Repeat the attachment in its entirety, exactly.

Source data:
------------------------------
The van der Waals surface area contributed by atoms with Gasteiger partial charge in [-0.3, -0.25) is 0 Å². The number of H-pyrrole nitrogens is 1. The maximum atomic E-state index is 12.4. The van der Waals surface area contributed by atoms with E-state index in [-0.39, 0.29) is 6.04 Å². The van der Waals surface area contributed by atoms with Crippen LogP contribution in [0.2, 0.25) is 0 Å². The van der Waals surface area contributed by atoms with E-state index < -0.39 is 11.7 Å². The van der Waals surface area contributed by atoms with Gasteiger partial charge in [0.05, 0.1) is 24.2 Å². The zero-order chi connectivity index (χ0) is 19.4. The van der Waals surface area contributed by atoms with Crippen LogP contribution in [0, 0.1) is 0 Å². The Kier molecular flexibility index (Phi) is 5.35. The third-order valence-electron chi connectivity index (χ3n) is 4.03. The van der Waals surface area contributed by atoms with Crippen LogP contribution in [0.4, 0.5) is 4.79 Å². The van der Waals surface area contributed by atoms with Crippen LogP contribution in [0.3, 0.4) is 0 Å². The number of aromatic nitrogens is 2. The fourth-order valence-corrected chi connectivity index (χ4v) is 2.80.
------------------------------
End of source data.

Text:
The van der Waals surface area contributed by atoms with Gasteiger partial charge in [-0.3, -0.25) is 0 Å². The number of H-pyrrole nitrogens is 1. The maximum atomic E-state index is 12.4. The van der Waals surface area contributed by atoms with E-state index in [-0.39, 0.29) is 6.04 Å². The van der Waals surface area contributed by atoms with Crippen LogP contribution in [0.2, 0.25) is 0 Å². The van der Waals surface area contributed by atoms with E-state index < -0.39 is 11.7 Å². The van der Waals surface area contributed by atoms with Gasteiger partial charge in [0.05, 0.1) is 24.2 Å². The zero-order chi connectivity index (χ0) is 19.4. The van der Waals surface area contributed by atoms with Crippen LogP contribution in [0, 0.1) is 0 Å². The Kier molecular flexibility index (Phi) is 5.35. The third-order valence-electron chi connectivity index (χ3n) is 4.03. The van der Waals surface area contributed by atoms with Crippen LogP contribution in [0.4, 0.5) is 4.79 Å². The van der Waals surface area contributed by atoms with Crippen LogP contribution in [0.3, 0.4) is 0 Å². The number of aromatic nitrogens is 2. The fourth-order valence-corrected chi connectivity index (χ4v) is 2.80.